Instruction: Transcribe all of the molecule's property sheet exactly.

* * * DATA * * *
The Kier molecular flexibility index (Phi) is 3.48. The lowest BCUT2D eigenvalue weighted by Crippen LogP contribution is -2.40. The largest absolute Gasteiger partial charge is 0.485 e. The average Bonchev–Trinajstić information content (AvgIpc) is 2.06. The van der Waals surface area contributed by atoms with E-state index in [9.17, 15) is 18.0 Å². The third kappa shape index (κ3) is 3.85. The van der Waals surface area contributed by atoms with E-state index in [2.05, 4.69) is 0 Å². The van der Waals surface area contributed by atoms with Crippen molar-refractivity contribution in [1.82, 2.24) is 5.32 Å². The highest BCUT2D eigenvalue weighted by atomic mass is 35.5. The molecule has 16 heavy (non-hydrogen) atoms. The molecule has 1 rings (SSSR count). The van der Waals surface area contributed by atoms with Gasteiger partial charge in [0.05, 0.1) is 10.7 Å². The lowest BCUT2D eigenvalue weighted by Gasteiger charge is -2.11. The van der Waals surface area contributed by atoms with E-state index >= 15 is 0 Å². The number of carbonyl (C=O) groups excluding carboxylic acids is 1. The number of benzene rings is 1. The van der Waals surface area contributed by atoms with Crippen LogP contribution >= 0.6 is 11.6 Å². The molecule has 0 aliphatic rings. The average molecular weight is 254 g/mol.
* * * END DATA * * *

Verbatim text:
The Kier molecular flexibility index (Phi) is 3.48. The lowest BCUT2D eigenvalue weighted by Crippen LogP contribution is -2.40. The largest absolute Gasteiger partial charge is 0.485 e. The average Bonchev–Trinajstić information content (AvgIpc) is 2.06. The van der Waals surface area contributed by atoms with E-state index in [9.17, 15) is 18.0 Å². The third kappa shape index (κ3) is 3.85. The van der Waals surface area contributed by atoms with E-state index in [2.05, 4.69) is 0 Å². The van der Waals surface area contributed by atoms with Crippen molar-refractivity contribution in [1.82, 2.24) is 5.32 Å². The highest BCUT2D eigenvalue weighted by atomic mass is 35.5. The molecule has 16 heavy (non-hydrogen) atoms. The molecule has 1 rings (SSSR count). The van der Waals surface area contributed by atoms with Gasteiger partial charge in [0.05, 0.1) is 10.7 Å². The lowest BCUT2D eigenvalue weighted by Gasteiger charge is -2.11. The van der Waals surface area contributed by atoms with E-state index >= 15 is 0 Å². The number of carbonyl (C=O) groups excluding carboxylic acids is 1. The number of benzene rings is 1. The van der Waals surface area contributed by atoms with Crippen LogP contribution >= 0.6 is 11.6 Å². The molecule has 0 aliphatic rings. The average molecular weight is 254 g/mol.